Skip to main content
Banner Image

Clinician's Guide to Cultural Competency: Introduction

A guide to understanding the role of culture in the clinical encounter and paying particular attention to the relationship between culture, contexts and social structures.

What is Cultural Competency?

Cultural and linguistic competence is a set of congruent behaviors, attitudes, and policies that come together in a system, agency, or among professionals that enables effective work in cross-cultural situations.

'Culture' refers to integrated patterns of human behavior that include the language, thoughts, communications, actions, customs, beliefs, values, and institutions of racial, ethnic, religious, or social groups.

'Competence' implies having the capacity to function effectively as an individual and an organization within the context of the cultural beliefs, behaviors, and needs presented by consumers and their communities. (Adapted from Cross, 1989).

Why is Cultural Competency Important?

America is a country of many races and cultures, and with each passing year, more health care providers are recognizing the challenge of caring for patients that speak different languages or that have different cultural backgrounds.

Understanding someone’s cultural background assists in creating an individual and comprehensive plan of care for the patient as people with different cultural backgrounds may have diverse perspectives on health and wellness.

Research has shown that good communication between patients and health care providers is directly linked to patient satisfaction, treatment adherence and positive health outcomes.

Some Helpful Definitions

Acculturation: The product of culture learning that occurs as a result of contact between the members of two or more culturally distinct groups.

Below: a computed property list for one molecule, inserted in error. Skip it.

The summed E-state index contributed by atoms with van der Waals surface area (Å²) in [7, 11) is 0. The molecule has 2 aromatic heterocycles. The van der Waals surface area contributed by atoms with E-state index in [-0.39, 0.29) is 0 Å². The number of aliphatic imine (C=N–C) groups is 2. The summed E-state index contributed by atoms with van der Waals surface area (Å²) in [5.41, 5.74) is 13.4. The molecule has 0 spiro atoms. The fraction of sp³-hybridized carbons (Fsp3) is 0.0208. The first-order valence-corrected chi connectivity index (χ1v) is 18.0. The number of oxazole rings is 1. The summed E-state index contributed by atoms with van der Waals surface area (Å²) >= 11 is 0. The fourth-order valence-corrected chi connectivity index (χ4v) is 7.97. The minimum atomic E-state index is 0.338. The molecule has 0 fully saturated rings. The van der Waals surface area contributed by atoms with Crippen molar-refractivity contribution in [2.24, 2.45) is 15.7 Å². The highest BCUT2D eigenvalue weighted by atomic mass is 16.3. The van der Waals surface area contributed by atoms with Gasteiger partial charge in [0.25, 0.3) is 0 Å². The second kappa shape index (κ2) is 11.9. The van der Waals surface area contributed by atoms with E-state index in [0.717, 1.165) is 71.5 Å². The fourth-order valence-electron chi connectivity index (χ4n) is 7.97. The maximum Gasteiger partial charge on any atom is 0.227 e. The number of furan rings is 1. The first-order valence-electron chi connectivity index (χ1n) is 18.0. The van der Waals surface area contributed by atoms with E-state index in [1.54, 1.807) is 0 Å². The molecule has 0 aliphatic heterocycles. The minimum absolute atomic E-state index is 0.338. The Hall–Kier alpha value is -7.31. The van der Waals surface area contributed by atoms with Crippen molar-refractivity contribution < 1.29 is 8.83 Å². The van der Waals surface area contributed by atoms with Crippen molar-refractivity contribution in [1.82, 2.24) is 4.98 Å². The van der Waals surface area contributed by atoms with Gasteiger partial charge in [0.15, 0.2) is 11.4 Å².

CLAS Standards: The collective set of culturally and linguistically appropriate services (CLAS) mandates, guidelines, and recommendations issued by the United States Department of Health and Human Services Office of Minority Health intended to inform, guide, and facilitate required and recommended practices related to culturally and linguistically appropriate health services (National Standards for Culturally and Linguistically Appropriate Services in Health Care Final Report, OMH, 2001).

Culture: Integrated pattern of socially transmitted human behavior that includes thoughts, communication, actions, customs, beliefs, values, and institutions, and all other products of human work or thought, characteristic of a particular community or population.

Disparity: Racial or ethnic differences in the quality of health care that are not due to access-related factors or clinical needs, preferences, and appropriateness of intervention

Ethnicity: Groups of people classed according to common racial, national, tribal, religious, linguistic, or cultural origin or background.

Minority Group:  A part of a population differing from others in some characteristics and often subjected to differential treatment.

Race: a human population considered distinct based on physical characteristics.

Subject Guide

Gurmeet Sehgal
Contact:
Del E. Webb Memorial Library
Loma Linda University
11072 Anderson Street
Loma Linda, California 92350
909 558 4300, ext. 47561